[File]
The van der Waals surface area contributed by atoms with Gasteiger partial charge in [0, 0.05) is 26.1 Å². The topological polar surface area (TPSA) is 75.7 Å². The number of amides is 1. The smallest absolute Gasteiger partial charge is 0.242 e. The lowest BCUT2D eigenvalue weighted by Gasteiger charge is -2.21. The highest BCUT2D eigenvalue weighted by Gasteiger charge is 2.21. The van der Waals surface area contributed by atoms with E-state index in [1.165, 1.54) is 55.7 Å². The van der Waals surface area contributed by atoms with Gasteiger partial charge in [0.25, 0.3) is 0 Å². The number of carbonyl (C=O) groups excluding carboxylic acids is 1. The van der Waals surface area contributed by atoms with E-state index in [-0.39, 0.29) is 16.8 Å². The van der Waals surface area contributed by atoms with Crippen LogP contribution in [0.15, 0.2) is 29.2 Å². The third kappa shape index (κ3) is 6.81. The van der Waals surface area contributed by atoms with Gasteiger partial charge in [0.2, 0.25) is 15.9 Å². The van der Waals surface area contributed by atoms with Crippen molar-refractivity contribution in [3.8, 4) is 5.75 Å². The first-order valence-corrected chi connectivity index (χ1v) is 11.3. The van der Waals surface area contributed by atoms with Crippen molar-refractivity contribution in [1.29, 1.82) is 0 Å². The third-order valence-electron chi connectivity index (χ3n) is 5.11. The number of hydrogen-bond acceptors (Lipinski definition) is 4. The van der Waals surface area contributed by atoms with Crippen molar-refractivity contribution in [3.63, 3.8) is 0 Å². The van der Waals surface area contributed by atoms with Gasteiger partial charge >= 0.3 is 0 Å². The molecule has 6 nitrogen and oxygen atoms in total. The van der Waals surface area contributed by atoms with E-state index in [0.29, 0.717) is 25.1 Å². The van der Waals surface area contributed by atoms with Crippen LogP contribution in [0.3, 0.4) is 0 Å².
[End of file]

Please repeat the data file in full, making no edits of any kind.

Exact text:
The van der Waals surface area contributed by atoms with Gasteiger partial charge in [0, 0.05) is 26.1 Å². The topological polar surface area (TPSA) is 75.7 Å². The number of amides is 1. The smallest absolute Gasteiger partial charge is 0.242 e. The lowest BCUT2D eigenvalue weighted by Gasteiger charge is -2.21. The highest BCUT2D eigenvalue weighted by Gasteiger charge is 2.21. The van der Waals surface area contributed by atoms with E-state index in [1.165, 1.54) is 55.7 Å². The van der Waals surface area contributed by atoms with Gasteiger partial charge in [0.25, 0.3) is 0 Å². The number of carbonyl (C=O) groups excluding carboxylic acids is 1. The van der Waals surface area contributed by atoms with E-state index in [-0.39, 0.29) is 16.8 Å². The van der Waals surface area contributed by atoms with Crippen LogP contribution in [0.15, 0.2) is 29.2 Å². The third kappa shape index (κ3) is 6.81. The van der Waals surface area contributed by atoms with Gasteiger partial charge in [0.2, 0.25) is 15.9 Å². The van der Waals surface area contributed by atoms with Crippen molar-refractivity contribution in [3.8, 4) is 5.75 Å². The first-order valence-corrected chi connectivity index (χ1v) is 11.3. The van der Waals surface area contributed by atoms with Crippen molar-refractivity contribution in [1.29, 1.82) is 0 Å². The third-order valence-electron chi connectivity index (χ3n) is 5.11. The number of hydrogen-bond acceptors (Lipinski definition) is 4. The van der Waals surface area contributed by atoms with Crippen molar-refractivity contribution in [3.63, 3.8) is 0 Å². The van der Waals surface area contributed by atoms with Gasteiger partial charge >= 0.3 is 0 Å². The molecule has 6 nitrogen and oxygen atoms in total. The van der Waals surface area contributed by atoms with E-state index in [0.29, 0.717) is 25.1 Å². The van der Waals surface area contributed by atoms with Crippen LogP contribution in [0.3, 0.4) is 0 Å².